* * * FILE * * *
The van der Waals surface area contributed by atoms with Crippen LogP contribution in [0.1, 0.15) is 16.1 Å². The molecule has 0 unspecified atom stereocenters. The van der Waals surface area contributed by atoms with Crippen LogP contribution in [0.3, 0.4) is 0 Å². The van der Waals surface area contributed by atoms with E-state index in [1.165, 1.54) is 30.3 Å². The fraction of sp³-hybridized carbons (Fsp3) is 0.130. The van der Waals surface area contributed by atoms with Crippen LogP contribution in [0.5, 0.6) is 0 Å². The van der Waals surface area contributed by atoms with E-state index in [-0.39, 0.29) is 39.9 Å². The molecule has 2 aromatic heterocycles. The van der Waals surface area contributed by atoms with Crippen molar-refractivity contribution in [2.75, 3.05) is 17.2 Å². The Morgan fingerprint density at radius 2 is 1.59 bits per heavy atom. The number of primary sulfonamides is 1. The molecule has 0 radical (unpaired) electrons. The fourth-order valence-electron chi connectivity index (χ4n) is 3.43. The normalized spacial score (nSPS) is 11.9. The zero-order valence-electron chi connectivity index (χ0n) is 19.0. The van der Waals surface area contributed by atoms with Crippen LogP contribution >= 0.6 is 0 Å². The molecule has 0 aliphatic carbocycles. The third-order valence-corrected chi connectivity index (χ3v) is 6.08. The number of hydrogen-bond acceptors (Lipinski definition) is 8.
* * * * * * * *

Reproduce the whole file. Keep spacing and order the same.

The van der Waals surface area contributed by atoms with Crippen LogP contribution in [0.1, 0.15) is 16.1 Å². The molecule has 0 unspecified atom stereocenters. The van der Waals surface area contributed by atoms with Crippen LogP contribution in [0.3, 0.4) is 0 Å². The van der Waals surface area contributed by atoms with E-state index in [1.165, 1.54) is 30.3 Å². The fraction of sp³-hybridized carbons (Fsp3) is 0.130. The van der Waals surface area contributed by atoms with Crippen LogP contribution in [0.5, 0.6) is 0 Å². The van der Waals surface area contributed by atoms with E-state index in [-0.39, 0.29) is 39.9 Å². The molecule has 2 aromatic heterocycles. The van der Waals surface area contributed by atoms with Crippen molar-refractivity contribution in [2.75, 3.05) is 17.2 Å². The Morgan fingerprint density at radius 2 is 1.59 bits per heavy atom. The number of primary sulfonamides is 1. The molecule has 0 radical (unpaired) electrons. The fourth-order valence-electron chi connectivity index (χ4n) is 3.43. The normalized spacial score (nSPS) is 11.9. The zero-order valence-electron chi connectivity index (χ0n) is 19.0. The van der Waals surface area contributed by atoms with Crippen LogP contribution >= 0.6 is 0 Å². The molecule has 0 aliphatic carbocycles. The third-order valence-corrected chi connectivity index (χ3v) is 6.08. The number of hydrogen-bond acceptors (Lipinski definition) is 8.